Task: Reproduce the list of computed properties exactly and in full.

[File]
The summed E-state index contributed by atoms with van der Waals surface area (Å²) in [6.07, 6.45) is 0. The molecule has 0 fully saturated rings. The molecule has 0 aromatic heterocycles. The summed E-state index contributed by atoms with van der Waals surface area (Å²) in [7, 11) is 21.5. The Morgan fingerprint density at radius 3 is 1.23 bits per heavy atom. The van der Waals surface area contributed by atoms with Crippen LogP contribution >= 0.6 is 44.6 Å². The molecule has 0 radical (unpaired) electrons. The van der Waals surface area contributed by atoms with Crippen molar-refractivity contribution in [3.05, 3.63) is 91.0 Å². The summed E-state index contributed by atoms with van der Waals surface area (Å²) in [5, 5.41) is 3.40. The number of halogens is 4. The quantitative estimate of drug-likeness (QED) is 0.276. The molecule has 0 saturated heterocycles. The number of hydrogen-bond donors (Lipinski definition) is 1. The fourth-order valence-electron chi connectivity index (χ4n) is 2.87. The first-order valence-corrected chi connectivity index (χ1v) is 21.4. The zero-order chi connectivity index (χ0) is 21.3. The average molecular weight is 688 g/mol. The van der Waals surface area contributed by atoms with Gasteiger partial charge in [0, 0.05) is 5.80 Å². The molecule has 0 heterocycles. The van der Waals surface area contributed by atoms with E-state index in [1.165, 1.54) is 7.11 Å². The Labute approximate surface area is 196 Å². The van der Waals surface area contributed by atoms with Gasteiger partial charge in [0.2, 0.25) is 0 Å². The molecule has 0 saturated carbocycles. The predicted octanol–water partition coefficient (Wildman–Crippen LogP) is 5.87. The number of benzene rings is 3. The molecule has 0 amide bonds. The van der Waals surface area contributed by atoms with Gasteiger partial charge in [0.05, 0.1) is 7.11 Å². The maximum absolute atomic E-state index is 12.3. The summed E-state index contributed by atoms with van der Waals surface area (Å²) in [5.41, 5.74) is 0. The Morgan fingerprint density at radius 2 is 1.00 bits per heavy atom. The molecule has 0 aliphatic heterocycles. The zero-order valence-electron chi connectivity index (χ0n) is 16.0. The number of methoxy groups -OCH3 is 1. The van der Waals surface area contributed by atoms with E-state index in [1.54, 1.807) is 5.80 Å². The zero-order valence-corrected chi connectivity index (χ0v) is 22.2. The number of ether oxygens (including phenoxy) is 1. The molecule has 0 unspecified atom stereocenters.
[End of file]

The summed E-state index contributed by atoms with van der Waals surface area (Å²) in [6.07, 6.45) is 0. The molecule has 0 fully saturated rings. The molecule has 0 aromatic heterocycles. The summed E-state index contributed by atoms with van der Waals surface area (Å²) in [7, 11) is 21.5. The Morgan fingerprint density at radius 3 is 1.23 bits per heavy atom. The van der Waals surface area contributed by atoms with Crippen LogP contribution >= 0.6 is 44.6 Å². The molecule has 0 radical (unpaired) electrons. The van der Waals surface area contributed by atoms with Crippen molar-refractivity contribution in [3.05, 3.63) is 91.0 Å². The summed E-state index contributed by atoms with van der Waals surface area (Å²) in [5, 5.41) is 3.40. The number of halogens is 4. The quantitative estimate of drug-likeness (QED) is 0.276. The molecule has 0 saturated heterocycles. The number of hydrogen-bond donors (Lipinski definition) is 1. The fourth-order valence-electron chi connectivity index (χ4n) is 2.87. The first-order valence-corrected chi connectivity index (χ1v) is 21.4. The zero-order chi connectivity index (χ0) is 21.3. The average molecular weight is 688 g/mol. The van der Waals surface area contributed by atoms with Gasteiger partial charge in [0, 0.05) is 5.80 Å². The molecule has 0 heterocycles. The van der Waals surface area contributed by atoms with E-state index in [1.165, 1.54) is 7.11 Å². The Labute approximate surface area is 196 Å². The van der Waals surface area contributed by atoms with Gasteiger partial charge in [0.2, 0.25) is 0 Å². The molecule has 0 saturated carbocycles. The predicted octanol–water partition coefficient (Wildman–Crippen LogP) is 5.87. The number of benzene rings is 3. The molecule has 0 amide bonds. The van der Waals surface area contributed by atoms with Gasteiger partial charge in [0.05, 0.1) is 7.11 Å². The maximum absolute atomic E-state index is 12.3. The summed E-state index contributed by atoms with van der Waals surface area (Å²) in [5.41, 5.74) is 0. The Morgan fingerprint density at radius 2 is 1.00 bits per heavy atom. The molecule has 0 aliphatic heterocycles. The zero-order valence-electron chi connectivity index (χ0n) is 16.0. The number of methoxy groups -OCH3 is 1. The van der Waals surface area contributed by atoms with E-state index in [1.54, 1.807) is 5.80 Å². The zero-order valence-corrected chi connectivity index (χ0v) is 22.2. The number of ether oxygens (including phenoxy) is 1. The molecule has 0 unspecified atom stereocenters.